Mugello is celebrating today. Many fans have come to the circuit for the Aprilia All Stars, a day to celebrate Noale-based brand. In the midst of so many appointments on the track and in the paddock, there was also time to talk about the topic that is on everyone's lips these days in MotoGP: the Ducati case. "I messed up my first MotoGP race," Massimo Rivola, Aprilia Racing's new CEO, said jokingly.
What was the mood yesterday at the hearing of the FIM Court of Appeals?
"What I expected. We weren't exactly friends hanging out at a caffè (laughing).Seriously though, I think we were able to demonstrate that a wing generates a downforce. It's elementary."
What result do you want to achieve through this protest?
"Not to change the result of the Qatar race or take away Dovizioso's victory from him. I don't expect big changes in the short term, but everyone must understand that clarifications are needed on a regulatory level."
Why is limiting aerodynamics so important?
"In Formula 1, I learned that development in this area costs a fortune in relation to the insignificant benefits achieved. But even a small difference can make you win a race. Just look at how the gap at the finish line in Qatar was reduced."
What’s the solution?
"If limits are not set, costs are bound to increase, and I can't deny that Aprilia, which is the team with the smallest budget, would be particularly penalized. My job is also to highlight certain critical issues, and it's best that this problem came out in the open in the first race rather than later in the season."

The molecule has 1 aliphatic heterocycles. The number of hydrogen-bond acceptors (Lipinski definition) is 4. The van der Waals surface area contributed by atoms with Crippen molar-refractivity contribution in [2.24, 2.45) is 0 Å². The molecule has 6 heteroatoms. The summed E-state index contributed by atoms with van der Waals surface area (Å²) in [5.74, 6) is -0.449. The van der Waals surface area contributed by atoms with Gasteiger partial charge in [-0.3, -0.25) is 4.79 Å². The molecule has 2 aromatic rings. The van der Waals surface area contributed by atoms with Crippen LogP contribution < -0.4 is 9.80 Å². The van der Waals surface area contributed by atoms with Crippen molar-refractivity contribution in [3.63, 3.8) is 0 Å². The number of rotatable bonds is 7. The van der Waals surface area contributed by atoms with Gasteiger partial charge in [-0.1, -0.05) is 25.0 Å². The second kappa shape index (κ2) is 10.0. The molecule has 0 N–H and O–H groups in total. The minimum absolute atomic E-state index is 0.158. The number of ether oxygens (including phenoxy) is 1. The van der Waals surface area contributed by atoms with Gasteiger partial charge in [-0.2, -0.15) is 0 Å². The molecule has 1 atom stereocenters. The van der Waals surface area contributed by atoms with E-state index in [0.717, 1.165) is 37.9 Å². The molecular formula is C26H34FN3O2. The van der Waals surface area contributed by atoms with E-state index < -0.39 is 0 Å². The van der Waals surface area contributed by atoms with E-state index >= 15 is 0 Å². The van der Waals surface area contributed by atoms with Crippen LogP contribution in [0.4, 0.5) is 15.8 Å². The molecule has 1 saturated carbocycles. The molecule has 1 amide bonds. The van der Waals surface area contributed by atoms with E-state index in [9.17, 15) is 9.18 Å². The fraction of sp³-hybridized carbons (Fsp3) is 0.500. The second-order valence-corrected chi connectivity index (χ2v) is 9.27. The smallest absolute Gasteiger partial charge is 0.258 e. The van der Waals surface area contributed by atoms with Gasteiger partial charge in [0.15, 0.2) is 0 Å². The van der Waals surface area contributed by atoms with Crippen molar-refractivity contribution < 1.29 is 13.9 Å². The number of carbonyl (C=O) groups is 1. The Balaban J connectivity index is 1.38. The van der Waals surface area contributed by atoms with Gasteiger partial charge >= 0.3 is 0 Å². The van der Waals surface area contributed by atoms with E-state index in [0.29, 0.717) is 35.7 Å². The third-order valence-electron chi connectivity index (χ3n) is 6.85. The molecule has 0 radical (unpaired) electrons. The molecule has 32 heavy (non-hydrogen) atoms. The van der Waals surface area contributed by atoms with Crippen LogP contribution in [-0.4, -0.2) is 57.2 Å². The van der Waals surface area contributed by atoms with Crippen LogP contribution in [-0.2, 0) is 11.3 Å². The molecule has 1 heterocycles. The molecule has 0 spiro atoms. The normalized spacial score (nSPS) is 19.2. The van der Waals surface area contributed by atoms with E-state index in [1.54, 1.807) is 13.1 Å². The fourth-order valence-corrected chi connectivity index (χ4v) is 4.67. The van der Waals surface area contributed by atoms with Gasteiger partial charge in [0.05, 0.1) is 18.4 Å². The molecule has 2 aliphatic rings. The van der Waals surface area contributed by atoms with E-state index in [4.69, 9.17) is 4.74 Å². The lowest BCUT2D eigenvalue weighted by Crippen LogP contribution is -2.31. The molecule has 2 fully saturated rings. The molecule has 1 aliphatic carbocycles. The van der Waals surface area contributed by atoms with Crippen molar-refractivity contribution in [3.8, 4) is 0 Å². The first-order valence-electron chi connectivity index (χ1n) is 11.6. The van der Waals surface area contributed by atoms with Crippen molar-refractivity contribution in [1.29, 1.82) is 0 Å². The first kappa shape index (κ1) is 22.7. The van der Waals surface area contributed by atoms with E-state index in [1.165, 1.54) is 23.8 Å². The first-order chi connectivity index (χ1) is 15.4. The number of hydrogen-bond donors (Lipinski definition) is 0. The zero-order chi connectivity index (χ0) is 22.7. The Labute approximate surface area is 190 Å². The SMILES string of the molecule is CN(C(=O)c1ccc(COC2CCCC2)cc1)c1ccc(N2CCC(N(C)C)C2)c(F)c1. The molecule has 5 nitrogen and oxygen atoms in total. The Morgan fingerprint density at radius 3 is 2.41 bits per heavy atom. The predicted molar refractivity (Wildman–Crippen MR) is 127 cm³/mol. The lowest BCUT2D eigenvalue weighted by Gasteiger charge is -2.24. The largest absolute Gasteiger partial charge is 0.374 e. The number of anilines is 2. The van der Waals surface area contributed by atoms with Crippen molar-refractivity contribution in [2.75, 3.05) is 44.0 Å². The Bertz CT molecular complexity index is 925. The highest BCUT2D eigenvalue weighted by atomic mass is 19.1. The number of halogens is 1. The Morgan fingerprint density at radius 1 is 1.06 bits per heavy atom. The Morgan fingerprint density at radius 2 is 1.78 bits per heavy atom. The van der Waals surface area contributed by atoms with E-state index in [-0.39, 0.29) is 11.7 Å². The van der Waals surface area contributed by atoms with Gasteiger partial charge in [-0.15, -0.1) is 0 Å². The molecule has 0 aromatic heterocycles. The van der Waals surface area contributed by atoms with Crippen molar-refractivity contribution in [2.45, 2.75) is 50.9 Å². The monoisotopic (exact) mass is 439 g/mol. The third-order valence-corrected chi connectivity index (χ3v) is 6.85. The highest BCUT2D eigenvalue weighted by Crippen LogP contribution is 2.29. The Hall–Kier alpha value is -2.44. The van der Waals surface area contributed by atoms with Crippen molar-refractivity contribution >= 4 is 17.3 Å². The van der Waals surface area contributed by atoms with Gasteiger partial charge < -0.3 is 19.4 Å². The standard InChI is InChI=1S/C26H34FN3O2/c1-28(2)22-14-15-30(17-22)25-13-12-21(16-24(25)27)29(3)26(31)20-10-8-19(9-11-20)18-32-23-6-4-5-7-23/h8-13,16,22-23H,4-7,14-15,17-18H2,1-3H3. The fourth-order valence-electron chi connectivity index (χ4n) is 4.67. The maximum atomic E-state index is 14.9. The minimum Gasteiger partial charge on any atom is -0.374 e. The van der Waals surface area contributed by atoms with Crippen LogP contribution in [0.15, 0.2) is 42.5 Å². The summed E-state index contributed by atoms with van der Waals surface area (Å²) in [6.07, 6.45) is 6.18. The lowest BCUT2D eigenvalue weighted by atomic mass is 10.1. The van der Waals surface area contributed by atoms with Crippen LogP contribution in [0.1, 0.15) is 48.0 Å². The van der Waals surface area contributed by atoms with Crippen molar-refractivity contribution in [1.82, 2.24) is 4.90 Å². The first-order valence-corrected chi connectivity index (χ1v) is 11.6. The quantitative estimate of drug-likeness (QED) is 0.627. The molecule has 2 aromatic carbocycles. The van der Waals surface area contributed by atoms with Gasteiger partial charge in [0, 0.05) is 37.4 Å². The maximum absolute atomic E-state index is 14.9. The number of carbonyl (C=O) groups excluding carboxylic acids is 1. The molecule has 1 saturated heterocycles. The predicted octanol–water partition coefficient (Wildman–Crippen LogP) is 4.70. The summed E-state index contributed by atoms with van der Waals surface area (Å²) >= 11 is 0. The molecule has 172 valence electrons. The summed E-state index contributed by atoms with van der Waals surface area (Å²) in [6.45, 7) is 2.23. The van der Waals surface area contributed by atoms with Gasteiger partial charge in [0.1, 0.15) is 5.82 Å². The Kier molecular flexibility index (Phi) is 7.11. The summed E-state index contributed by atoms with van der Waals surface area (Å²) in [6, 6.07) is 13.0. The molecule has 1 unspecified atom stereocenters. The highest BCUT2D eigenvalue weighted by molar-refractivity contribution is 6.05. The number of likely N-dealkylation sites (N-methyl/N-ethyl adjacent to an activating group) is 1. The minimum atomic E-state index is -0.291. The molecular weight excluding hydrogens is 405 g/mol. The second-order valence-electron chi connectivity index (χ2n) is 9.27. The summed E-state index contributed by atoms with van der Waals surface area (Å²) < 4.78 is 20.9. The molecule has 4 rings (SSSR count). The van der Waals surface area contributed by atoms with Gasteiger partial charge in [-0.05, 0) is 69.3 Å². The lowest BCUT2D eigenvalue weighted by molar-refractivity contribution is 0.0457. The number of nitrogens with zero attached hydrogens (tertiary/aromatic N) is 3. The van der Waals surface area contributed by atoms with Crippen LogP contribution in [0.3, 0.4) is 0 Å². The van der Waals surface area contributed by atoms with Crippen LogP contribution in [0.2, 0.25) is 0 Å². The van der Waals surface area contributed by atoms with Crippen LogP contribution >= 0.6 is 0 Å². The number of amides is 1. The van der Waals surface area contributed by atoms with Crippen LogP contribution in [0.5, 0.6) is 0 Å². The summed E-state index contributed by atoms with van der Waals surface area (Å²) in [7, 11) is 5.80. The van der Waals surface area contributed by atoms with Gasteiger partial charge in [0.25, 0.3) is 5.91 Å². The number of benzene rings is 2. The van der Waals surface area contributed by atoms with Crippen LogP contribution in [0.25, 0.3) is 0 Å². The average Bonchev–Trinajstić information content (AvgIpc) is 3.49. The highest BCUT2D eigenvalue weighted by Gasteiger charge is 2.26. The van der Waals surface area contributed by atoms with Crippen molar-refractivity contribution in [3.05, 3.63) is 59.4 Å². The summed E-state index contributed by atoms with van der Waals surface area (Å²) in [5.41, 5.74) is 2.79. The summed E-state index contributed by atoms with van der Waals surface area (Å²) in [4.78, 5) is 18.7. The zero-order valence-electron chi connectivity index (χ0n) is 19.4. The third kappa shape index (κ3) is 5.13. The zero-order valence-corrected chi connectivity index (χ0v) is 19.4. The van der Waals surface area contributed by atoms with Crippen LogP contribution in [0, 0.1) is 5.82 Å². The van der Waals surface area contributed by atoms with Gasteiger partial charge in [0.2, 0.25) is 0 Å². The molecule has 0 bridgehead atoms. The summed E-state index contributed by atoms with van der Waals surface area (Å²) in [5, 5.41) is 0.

What do you suggest?
"I suggest a clearer regulation. I know there will always be gray areas and the work of sports directors and engineers is also to find them, as Ducati did, but putting limits on aerodynamics is necessary, and it is the will of at least 4 of the 6 teams that race in the MotoGP."
Having clear rules isn't enough. They also have to be respected...
"Lots of money is spent in MotoGP, and the Federation must be able to control everything. I don't think it's acceptable that it doesn't. This is where we need to raise the level of professionalism."
Leaving this case aside, what memory did you take home from your first GP?
"It was exciting. It was like going back twenty years to my first Formula 1 race. I knew I would find a world full of emotions because I always followed the MotoGP. Only, now, I'm no longer a spectator, but I'm fighting on the front line. My passion for motorcycling was the reason that brought me here, and I know I have a lot to learn."
How were your first months of work?
"Companies are made of people, and I need to get to know them. There are aspects of managing a Formula 1 team that I can bring to the MotoGP. And it's not about professionalism but about certain procedures. In Noale, I found very capable people, and I believe there is substantial room for improvement. Aprilia is the leading company in technology in the Piaggio Group, and we have a great responsibility."
In racing, that's about winning...
“Aprilia boasts 54 world titles, and I want to reach 55, as soon as possible. I know it's ambitious, but if you're not, you'll never get where you want to."
What is your first objective?
"Getting on the podium, and not because all the riders in front of us fall but because we deserve it (he laughs). I've always worked with drivers, I know four-wheels well, and I'm curious about two-wheels. I also know that a rider is above all an athlete, and the biggest difference is his mindset.”